The contest was announced at the San Diego Comic-Con and this panel is provided via The Nerdist.
The Dark Crystal Author Quest panel at San Diego Comic-Con 2013. Lisa Henson (CEO, The Jim Henson Company) and Cheryl Henson (Labyrinth, The Muppet Show) are joined by Grosset and Dunlap’s Francesco Sedita (president and publisher) and Rob Valois (senior editor) to discuss the exciting contest to find the author of the first installment of the upcoming Young Adult book series set in the world of the classic Jim Henson fantasy film The Dark Crystal. »
- Jess Orso
Directed by Guillermo Del Toro
In his review of The Grandmaster, Josh Spiegel notes that the American cut of Wong Kar-Wai’s new film “never stops letting its audience know that a fuller cut exists.” The blame for those missing 20 minutes appears to rest squarely on the shoulders of Harvey Weinstein, studio executive and co-founder of The Weinstein Company. While behind-the-scenes details of The Grandmaster aren’t entirely clear, Mr. Weinstein has already established an extensive history of providing his editorial input on films, even when the directors don’t necessarily want it.
Earlier this year, Weinstein was met with criticism at the possibility of his shortening Bong Joon-Ho’s Snowpiercer as well. Weinstein’s meddling goes well beyond 2013, however, but back to his tenure at Miramax, which, in 1997, released Mimic, a monster film from a still green Guillermo Del Toro. »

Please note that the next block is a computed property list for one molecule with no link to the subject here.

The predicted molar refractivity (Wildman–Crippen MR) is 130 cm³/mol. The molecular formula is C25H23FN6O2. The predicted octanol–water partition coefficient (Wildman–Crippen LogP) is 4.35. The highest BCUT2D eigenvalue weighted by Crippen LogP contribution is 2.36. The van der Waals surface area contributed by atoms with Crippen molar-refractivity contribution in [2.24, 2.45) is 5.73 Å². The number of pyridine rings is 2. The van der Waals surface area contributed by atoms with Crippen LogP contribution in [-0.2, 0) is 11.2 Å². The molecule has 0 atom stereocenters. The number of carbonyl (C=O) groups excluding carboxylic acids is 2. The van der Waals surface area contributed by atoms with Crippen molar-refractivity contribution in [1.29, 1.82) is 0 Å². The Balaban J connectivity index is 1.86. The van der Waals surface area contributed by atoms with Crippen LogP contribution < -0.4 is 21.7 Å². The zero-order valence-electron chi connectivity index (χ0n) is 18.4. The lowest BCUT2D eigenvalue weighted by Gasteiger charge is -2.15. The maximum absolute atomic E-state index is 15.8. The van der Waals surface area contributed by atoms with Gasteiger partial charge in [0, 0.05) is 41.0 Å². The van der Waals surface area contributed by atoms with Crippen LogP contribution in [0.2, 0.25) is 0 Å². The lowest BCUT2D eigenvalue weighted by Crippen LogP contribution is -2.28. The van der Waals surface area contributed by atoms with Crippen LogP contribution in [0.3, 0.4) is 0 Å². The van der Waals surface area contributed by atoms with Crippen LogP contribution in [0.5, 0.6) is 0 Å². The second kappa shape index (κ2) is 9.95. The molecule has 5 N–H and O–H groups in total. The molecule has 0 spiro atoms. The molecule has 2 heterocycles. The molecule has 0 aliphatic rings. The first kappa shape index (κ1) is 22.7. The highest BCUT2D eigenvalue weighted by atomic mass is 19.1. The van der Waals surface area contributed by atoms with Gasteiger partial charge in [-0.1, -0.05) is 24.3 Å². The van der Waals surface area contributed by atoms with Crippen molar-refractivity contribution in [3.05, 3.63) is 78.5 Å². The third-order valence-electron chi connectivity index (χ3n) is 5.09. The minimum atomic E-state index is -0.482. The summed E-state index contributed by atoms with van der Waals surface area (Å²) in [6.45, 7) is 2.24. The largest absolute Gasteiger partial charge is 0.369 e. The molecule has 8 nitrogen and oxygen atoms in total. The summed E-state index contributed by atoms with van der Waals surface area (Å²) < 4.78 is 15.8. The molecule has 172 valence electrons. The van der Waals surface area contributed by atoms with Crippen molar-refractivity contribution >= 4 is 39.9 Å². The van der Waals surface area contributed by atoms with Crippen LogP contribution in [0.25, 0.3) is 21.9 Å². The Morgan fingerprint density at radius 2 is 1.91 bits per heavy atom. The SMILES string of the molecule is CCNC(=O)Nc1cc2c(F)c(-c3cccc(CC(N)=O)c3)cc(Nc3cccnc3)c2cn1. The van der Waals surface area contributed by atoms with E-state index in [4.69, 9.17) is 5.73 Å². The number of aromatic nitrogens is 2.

- David Klein
Welcome to Issue 12 of ‘The Marvelous Da7e!’
Real quick mission statement: this column is for discussion of superhero movie news and superhero movies. Titular allegiance aside, this sphere includes non-Marvel properties.
This week: What we can learn by defining Howard The Duck.
Pardon me, but I’ve been re-watching Howard The Duck. The 1986 live-action creature-feature “sci-fi/comedy,” PG-rated zoophilia and notorious flop.
It’s not a good movie. It’s an enjoyable movie, but not because of what is on screen…okay, scratch-that. It has the most physically attractive appearence of Lea Thompson on film and this time, she’s not the mother of our main character, so you can totally lust after her up until the end where it seems like she’s actually going to have sex with this duck.
Ducks, who – by the way – are basically rapists across the board. But that’s neither here nor there. »
Art by Benoît Dromby
To be a nerd or geek is quickly becoming mainstream thanks to Hulu and Netflix making binge watching a socially acceptable pastime. The social structure is changing to honor those with detailed knowledge of the minutiae of shows and movies from the '70s, '80s, and beyond. No longer are geeks just those who are odd or non-mainstream. They have moved from the enthusiast and hobbyists to the Warlock level, Jedi Masters of knowledge when it comes to the minutiae of their chosen universes. No longer are they just the people who got picked on in high school who the bullies end up working for. The geeks have grown up and taken over not just the computer world but also the movie industry, with folks like Peter Jackson, J .J . Abrams, and Joss Whedon creating homages to the multiverse of geekdom. Technology has facilitated the »
- Alisha Geary
Feature Andrew Blair 28 Aug 2013 - 07:23